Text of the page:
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Total Points: 50.0
INTRODUCTION Financing billions of dollars in flight and ground equipment in the new century presents a tremendous challenge to the airline industry. Airline earnings tend to be cyclical, and industry returns on investment generally have been poor (see Table 16-1). With a few notable exceptions, airline cash flows over the long run have been inadequate to meet capital requirements. At the same time, the ratio of debt to equity for many carriers has increased to levels that have had a negative impact on their creditworthiness. Not only has this limited access by these airlines to external funds, but it has also led to larger option fees and progress payment requirements from the manufacturers—as much as 25 percent of the aircraft price in a three- to four-year period before delivery. The advent of deregulation changed the basic rules of the game for air carriers. Deregulation has increased the demands on management for marketing skills, strategic planning, cost control, and competition with other firms. Deregulation stemmed in part from a belief that airlines, like other firms, should earn their own way in the market, not look to a public body or policy to guarantee it. It might then be appropriate to ask why, in a deregulated environment, one should be concerned with the financial condition of the airlines. The financial condition of the industry directly affects individual firms’ behavior in the short run and, ultimately, their structure and performance in the long run. In the short run, failing firms may resort to less-than-compensatory fares to generate sufficient cash to cover their fixed short-term commitments but not their long-term costs. This may threaten, in turn, the profitability and survival of other carriers in the long run. Although passengers benefit from low fares in the short run, for well-operated carriers to survive, fares must be raised eventually to recoup losses and provide a sufficient return to keep capital in the industry. Furthermore, the disruption to air service caused by the failure of a particular carrier imposes real costs on passengers, both business travelers and pleasure travelers. In the long run, whereas the survival of any one firm is not important on a national policy basis, the failure of a significant number may lead to increased concentration and too few firms in the industry. The minimum number of firms necessary to ensure a competitive industry has been widely debated. As important as that number, however, is the degree to which the existing airlines serve the same markets and the vigor with which they compete on price and service. A small number of nationwide firms that compete with one another at all the large commercial airports may provide much stronger competitive pressure to hold down costs and fares than a large number of carriers competing in less extensive networks. The fewer the number of firms, however, the easier it is for them to form and enforce a tight oligopoly in which industry output is lower and fares are higher than would be the case in a competitive market.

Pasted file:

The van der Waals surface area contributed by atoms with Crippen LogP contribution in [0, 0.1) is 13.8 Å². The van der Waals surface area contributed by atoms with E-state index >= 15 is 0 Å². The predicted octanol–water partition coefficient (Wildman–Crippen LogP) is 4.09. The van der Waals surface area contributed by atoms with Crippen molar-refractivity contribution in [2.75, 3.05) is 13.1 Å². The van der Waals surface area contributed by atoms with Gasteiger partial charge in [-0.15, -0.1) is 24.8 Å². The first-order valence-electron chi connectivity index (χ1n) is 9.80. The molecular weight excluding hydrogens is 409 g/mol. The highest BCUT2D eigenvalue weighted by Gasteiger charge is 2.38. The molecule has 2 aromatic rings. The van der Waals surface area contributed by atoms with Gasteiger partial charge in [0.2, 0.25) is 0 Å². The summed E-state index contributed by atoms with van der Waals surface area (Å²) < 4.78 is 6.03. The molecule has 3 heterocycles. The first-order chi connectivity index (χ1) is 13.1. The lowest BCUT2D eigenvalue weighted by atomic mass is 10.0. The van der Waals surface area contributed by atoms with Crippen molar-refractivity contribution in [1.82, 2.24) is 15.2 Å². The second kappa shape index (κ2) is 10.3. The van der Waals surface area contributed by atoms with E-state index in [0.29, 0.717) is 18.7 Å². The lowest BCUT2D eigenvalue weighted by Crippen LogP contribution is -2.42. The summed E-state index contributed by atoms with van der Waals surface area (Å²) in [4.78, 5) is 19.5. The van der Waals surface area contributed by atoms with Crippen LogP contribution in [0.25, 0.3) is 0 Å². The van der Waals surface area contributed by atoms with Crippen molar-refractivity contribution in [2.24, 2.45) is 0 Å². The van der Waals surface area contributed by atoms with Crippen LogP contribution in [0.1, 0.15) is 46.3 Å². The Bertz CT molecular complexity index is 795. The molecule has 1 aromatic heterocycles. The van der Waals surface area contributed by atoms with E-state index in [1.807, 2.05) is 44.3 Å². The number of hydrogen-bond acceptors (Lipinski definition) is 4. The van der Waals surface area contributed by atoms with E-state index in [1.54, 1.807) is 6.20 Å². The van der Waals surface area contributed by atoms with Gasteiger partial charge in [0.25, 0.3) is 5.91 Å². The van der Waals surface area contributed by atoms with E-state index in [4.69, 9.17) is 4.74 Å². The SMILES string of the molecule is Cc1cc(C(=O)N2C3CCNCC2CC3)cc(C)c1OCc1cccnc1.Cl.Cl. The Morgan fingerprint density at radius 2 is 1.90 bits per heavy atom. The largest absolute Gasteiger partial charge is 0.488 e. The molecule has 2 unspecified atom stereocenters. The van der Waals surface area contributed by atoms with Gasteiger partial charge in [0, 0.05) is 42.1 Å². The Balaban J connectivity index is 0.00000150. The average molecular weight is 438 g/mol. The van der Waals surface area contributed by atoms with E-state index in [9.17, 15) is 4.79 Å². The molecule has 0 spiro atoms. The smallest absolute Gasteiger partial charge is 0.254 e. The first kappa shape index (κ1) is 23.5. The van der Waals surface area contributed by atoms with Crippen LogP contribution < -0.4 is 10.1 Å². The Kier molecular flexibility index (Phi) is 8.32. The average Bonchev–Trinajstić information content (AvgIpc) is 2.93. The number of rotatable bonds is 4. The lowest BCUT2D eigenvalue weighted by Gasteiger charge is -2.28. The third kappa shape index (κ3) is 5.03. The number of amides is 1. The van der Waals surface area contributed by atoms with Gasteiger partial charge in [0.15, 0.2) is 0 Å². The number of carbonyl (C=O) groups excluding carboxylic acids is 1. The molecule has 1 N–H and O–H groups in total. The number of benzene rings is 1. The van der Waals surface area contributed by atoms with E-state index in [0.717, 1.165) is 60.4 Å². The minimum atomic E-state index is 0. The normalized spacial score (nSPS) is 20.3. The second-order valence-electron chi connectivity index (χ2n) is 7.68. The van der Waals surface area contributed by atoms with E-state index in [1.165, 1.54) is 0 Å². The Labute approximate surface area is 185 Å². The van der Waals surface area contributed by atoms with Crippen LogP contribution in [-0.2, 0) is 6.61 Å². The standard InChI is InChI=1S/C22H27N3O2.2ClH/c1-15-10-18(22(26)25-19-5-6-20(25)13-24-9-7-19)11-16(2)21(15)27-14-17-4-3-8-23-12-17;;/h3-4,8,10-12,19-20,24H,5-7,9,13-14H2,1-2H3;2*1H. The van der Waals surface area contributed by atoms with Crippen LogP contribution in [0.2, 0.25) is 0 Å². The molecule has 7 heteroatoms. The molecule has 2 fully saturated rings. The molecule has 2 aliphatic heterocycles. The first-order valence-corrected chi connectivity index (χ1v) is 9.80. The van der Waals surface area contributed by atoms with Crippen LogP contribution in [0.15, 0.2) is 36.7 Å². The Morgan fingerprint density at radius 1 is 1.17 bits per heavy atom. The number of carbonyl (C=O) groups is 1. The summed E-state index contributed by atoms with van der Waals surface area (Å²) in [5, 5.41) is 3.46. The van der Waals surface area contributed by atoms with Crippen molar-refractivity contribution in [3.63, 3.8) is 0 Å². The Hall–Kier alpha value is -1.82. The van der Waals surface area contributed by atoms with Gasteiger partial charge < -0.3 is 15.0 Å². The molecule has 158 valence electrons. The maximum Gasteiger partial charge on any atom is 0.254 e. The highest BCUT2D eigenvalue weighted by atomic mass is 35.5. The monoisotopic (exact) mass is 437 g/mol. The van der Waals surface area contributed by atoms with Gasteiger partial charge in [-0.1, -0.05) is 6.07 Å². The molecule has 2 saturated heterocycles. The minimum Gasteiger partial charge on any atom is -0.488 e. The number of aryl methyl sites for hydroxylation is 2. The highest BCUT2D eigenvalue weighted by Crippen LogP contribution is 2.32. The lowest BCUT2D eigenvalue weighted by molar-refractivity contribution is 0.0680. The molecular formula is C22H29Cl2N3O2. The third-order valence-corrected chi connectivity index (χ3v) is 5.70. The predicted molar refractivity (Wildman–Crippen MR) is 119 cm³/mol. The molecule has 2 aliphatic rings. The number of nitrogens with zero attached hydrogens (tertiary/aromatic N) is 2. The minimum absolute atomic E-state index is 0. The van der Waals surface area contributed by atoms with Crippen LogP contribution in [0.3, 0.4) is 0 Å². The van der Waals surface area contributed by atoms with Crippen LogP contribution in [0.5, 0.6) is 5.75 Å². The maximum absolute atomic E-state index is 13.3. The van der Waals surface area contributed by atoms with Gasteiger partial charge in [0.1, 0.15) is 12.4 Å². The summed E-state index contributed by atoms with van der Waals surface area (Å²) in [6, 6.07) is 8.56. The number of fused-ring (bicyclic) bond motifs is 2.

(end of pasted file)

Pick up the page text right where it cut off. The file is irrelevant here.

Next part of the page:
CASH MANAGEMENT AND FINANCIAL PLANNING At several points in this chapter, we have mentioned the importance of cash holdings as part of working capital. Certainly, one of the primary reasons for the demise of Eastern Airlines was the fact that it became cash starved and simply could not pay its bills. Airlines take in and spend millions of dollars daily. Apprehensive about Eastern’s financial problems, travel agencies diverted millions of dollars in ticket sales to other carriers in order to protect their customers, despite assurances from Eastern management almost up to the day they called their fleet home. In many respects, cash is the most important item in the operation of an airline. It is both a means to and an end of the enterprise. Return on investment takes the form of a payment of cash dividends, and in the event of liquidation, cash becomes the final medium by which claims are discharged. Cash is one of the most important tools of day-to-day operation, because it is a form of liquid capital that is available for any use. Cash is often the primary factor in the course of an airline’s destiny. The decision to expand may be determined by the availability of cash, and the borrowing of funds, as was stated earlier, may be determined by the carrier’s cash position. There is never a time in the life cycle of an airline that cash, or the ready access to it, is not important. However, it is of particular importance for a fledgling carrier to have an adequate supply of cash. Payrolls must be met; contracted maintenance sources must be paid; fuel suppliers will not tolerate an extension of credit in today’s environment. Unexpected costs incurred as a result of poor weather and many other events require cash on hand. Lacking cash, a carrier’s operations are slowed, if not paralyzed. Creditors press the collection of their claims. If payments cannot be made or adjustments effected, bankruptcy and failure follow. Even after a company has overcome its initial financial growing pains, the daily cash position continues as a key factor in its operations. Some major carriers maintain large liquid cash balances in excess of their immediate needs and prefer to borrow little, if at all, on their current account. But other carriers are not in this position and must frequently borrow their seasonal working capital requirements.
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